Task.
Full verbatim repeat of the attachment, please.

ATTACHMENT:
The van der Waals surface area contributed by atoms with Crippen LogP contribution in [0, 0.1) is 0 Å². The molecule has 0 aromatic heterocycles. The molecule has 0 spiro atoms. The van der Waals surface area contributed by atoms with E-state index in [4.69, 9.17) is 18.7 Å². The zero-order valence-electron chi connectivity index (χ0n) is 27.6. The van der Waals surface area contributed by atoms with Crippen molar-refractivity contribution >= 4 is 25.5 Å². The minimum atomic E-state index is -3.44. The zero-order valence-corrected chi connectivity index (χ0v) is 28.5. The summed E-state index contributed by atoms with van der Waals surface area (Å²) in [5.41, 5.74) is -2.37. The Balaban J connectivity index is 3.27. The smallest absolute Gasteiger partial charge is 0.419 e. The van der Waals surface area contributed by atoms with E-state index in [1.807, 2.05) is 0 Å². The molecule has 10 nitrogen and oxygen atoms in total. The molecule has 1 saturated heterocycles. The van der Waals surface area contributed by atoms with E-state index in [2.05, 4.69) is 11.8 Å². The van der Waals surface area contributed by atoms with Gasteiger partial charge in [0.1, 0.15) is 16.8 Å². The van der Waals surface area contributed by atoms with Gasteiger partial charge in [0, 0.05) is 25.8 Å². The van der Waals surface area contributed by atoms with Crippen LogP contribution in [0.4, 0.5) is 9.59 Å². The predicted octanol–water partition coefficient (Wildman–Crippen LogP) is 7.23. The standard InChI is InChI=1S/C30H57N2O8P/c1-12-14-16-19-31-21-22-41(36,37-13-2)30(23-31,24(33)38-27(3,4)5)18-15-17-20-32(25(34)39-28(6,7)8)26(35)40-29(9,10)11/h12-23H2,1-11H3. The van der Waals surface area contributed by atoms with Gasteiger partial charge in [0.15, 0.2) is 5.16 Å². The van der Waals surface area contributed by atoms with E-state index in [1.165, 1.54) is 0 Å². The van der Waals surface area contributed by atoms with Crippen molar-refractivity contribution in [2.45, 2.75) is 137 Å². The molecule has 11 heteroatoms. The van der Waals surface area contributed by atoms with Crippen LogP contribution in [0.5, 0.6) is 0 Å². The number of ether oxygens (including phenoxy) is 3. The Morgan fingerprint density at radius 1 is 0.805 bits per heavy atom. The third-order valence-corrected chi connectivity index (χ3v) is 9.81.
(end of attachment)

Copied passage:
The van der Waals surface area contributed by atoms with Crippen LogP contribution in [0, 0.1) is 0 Å². The molecule has 0 aromatic heterocycles. The molecule has 0 spiro atoms. The van der Waals surface area contributed by atoms with E-state index in [4.69, 9.17) is 18.7 Å². The zero-order valence-electron chi connectivity index (χ0n) is 27.6. The van der Waals surface area contributed by atoms with Crippen molar-refractivity contribution >= 4 is 25.5 Å². The minimum atomic E-state index is -3.44. The zero-order valence-corrected chi connectivity index (χ0v) is 28.5. The summed E-state index contributed by atoms with van der Waals surface area (Å²) in [5.41, 5.74) is -2.37. The Balaban J connectivity index is 3.27. The smallest absolute Gasteiger partial charge is 0.419 e. The van der Waals surface area contributed by atoms with E-state index in [1.807, 2.05) is 0 Å². The molecule has 10 nitrogen and oxygen atoms in total. The molecule has 1 saturated heterocycles. The van der Waals surface area contributed by atoms with E-state index in [2.05, 4.69) is 11.8 Å². The van der Waals surface area contributed by atoms with Gasteiger partial charge in [0.1, 0.15) is 16.8 Å². The van der Waals surface area contributed by atoms with Gasteiger partial charge in [0, 0.05) is 25.8 Å². The van der Waals surface area contributed by atoms with Crippen LogP contribution in [0.4, 0.5) is 9.59 Å². The predicted octanol–water partition coefficient (Wildman–Crippen LogP) is 7.23. The standard InChI is InChI=1S/C30H57N2O8P/c1-12-14-16-19-31-21-22-41(36,37-13-2)30(23-31,24(33)38-27(3,4)5)18-15-17-20-32(25(34)39-28(6,7)8)26(35)40-29(9,10)11/h12-23H2,1-11H3. The van der Waals surface area contributed by atoms with Gasteiger partial charge in [0.15, 0.2) is 5.16 Å². The van der Waals surface area contributed by atoms with E-state index in [1.165, 1.54) is 0 Å². The van der Waals surface area contributed by atoms with Crippen molar-refractivity contribution in [2.45, 2.75) is 137 Å². The molecule has 11 heteroatoms. The van der Waals surface area contributed by atoms with Crippen LogP contribution in [0.5, 0.6) is 0 Å². The number of ether oxygens (including phenoxy) is 3. The Morgan fingerprint density at radius 1 is 0.805 bits per heavy atom. The third-order valence-corrected chi connectivity index (χ3v) is 9.81.